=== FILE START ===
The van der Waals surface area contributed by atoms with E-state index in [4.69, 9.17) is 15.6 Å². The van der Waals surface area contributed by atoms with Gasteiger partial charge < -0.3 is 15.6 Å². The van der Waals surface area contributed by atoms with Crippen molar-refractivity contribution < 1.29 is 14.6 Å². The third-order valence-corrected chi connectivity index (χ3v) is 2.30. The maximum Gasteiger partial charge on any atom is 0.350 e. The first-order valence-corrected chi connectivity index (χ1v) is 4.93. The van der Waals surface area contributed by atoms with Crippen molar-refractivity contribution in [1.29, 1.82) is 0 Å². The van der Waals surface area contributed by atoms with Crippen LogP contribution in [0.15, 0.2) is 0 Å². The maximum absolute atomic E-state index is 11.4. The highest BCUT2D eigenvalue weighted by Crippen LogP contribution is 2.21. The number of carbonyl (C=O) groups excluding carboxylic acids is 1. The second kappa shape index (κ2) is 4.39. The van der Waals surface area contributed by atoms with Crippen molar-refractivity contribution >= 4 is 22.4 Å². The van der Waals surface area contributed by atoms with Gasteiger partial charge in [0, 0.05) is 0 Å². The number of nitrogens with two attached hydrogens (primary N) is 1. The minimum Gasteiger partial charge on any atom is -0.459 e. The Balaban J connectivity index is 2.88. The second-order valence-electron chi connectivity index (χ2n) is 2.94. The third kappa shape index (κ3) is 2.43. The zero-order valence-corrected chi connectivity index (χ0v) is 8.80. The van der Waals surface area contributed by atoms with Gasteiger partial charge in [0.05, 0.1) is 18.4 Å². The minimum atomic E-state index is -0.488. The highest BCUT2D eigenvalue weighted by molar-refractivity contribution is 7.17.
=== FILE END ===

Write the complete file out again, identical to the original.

The van der Waals surface area contributed by atoms with E-state index in [4.69, 9.17) is 15.6 Å². The van der Waals surface area contributed by atoms with Gasteiger partial charge < -0.3 is 15.6 Å². The van der Waals surface area contributed by atoms with Crippen molar-refractivity contribution < 1.29 is 14.6 Å². The third-order valence-corrected chi connectivity index (χ3v) is 2.30. The maximum Gasteiger partial charge on any atom is 0.350 e. The first-order valence-corrected chi connectivity index (χ1v) is 4.93. The van der Waals surface area contributed by atoms with Crippen molar-refractivity contribution in [1.29, 1.82) is 0 Å². The van der Waals surface area contributed by atoms with Crippen LogP contribution in [0.15, 0.2) is 0 Å². The maximum absolute atomic E-state index is 11.4. The highest BCUT2D eigenvalue weighted by Crippen LogP contribution is 2.21. The number of carbonyl (C=O) groups excluding carboxylic acids is 1. The second kappa shape index (κ2) is 4.39. The van der Waals surface area contributed by atoms with Crippen molar-refractivity contribution >= 4 is 22.4 Å². The van der Waals surface area contributed by atoms with Gasteiger partial charge in [0, 0.05) is 0 Å². The number of nitrogens with two attached hydrogens (primary N) is 1. The minimum Gasteiger partial charge on any atom is -0.459 e. The Balaban J connectivity index is 2.88. The second-order valence-electron chi connectivity index (χ2n) is 2.94. The third kappa shape index (κ3) is 2.43. The zero-order valence-corrected chi connectivity index (χ0v) is 8.80. The van der Waals surface area contributed by atoms with Gasteiger partial charge in [0.05, 0.1) is 18.4 Å². The minimum atomic E-state index is -0.488. The highest BCUT2D eigenvalue weighted by molar-refractivity contribution is 7.17.